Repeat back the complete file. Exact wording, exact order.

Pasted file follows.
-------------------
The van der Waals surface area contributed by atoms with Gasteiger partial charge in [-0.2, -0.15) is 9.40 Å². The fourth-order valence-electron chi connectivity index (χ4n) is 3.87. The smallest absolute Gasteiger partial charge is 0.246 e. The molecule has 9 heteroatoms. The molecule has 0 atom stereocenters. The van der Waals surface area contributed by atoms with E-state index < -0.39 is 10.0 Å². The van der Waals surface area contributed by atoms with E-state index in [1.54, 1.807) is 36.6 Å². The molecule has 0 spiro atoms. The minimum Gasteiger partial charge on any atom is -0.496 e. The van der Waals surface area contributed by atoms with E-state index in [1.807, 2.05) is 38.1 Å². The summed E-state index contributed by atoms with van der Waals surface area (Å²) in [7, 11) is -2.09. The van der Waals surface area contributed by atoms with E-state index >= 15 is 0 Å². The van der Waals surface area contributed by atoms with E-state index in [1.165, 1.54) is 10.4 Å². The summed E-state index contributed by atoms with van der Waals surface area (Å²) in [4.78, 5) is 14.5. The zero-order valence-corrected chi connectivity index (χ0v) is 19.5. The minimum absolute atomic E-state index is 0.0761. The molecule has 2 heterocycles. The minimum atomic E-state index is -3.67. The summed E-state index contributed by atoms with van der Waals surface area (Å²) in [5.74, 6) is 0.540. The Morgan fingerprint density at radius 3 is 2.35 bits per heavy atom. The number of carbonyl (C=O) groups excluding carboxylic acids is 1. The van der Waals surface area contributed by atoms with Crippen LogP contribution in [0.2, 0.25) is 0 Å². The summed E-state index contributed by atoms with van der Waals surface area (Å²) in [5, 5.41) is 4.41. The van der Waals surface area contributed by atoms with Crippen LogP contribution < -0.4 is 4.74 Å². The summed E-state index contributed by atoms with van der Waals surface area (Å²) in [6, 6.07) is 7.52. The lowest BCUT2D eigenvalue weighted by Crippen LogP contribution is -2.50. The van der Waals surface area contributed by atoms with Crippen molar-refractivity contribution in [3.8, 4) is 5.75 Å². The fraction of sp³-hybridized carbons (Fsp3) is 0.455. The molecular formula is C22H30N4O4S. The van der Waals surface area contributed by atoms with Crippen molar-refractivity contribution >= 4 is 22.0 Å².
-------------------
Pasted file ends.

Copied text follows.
The van der Waals surface area contributed by atoms with Gasteiger partial charge in [-0.2, -0.15) is 9.40 Å². The fourth-order valence-electron chi connectivity index (χ4n) is 3.87. The smallest absolute Gasteiger partial charge is 0.246 e. The molecule has 9 heteroatoms. The molecule has 0 atom stereocenters. The van der Waals surface area contributed by atoms with E-state index < -0.39 is 10.0 Å². The van der Waals surface area contributed by atoms with E-state index in [1.54, 1.807) is 36.6 Å². The molecule has 0 spiro atoms. The minimum Gasteiger partial charge on any atom is -0.496 e. The van der Waals surface area contributed by atoms with E-state index in [1.807, 2.05) is 38.1 Å². The summed E-state index contributed by atoms with van der Waals surface area (Å²) in [7, 11) is -2.09. The van der Waals surface area contributed by atoms with E-state index >= 15 is 0 Å². The van der Waals surface area contributed by atoms with E-state index in [1.165, 1.54) is 10.4 Å². The summed E-state index contributed by atoms with van der Waals surface area (Å²) in [4.78, 5) is 14.5. The zero-order valence-corrected chi connectivity index (χ0v) is 19.5. The minimum absolute atomic E-state index is 0.0761. The molecule has 2 heterocycles. The minimum atomic E-state index is -3.67. The summed E-state index contributed by atoms with van der Waals surface area (Å²) in [5.74, 6) is 0.540. The Morgan fingerprint density at radius 3 is 2.35 bits per heavy atom. The number of carbonyl (C=O) groups excluding carboxylic acids is 1. The van der Waals surface area contributed by atoms with Crippen LogP contribution in [0.2, 0.25) is 0 Å². The summed E-state index contributed by atoms with van der Waals surface area (Å²) in [5, 5.41) is 4.41. The van der Waals surface area contributed by atoms with Crippen LogP contribution < -0.4 is 4.74 Å². The summed E-state index contributed by atoms with van der Waals surface area (Å²) in [6, 6.07) is 7.52. The lowest BCUT2D eigenvalue weighted by Crippen LogP contribution is -2.50. The van der Waals surface area contributed by atoms with Crippen molar-refractivity contribution in [3.8, 4) is 5.75 Å². The fraction of sp³-hybridized carbons (Fsp3) is 0.455. The molecular formula is C22H30N4O4S. The van der Waals surface area contributed by atoms with Crippen molar-refractivity contribution >= 4 is 22.0 Å².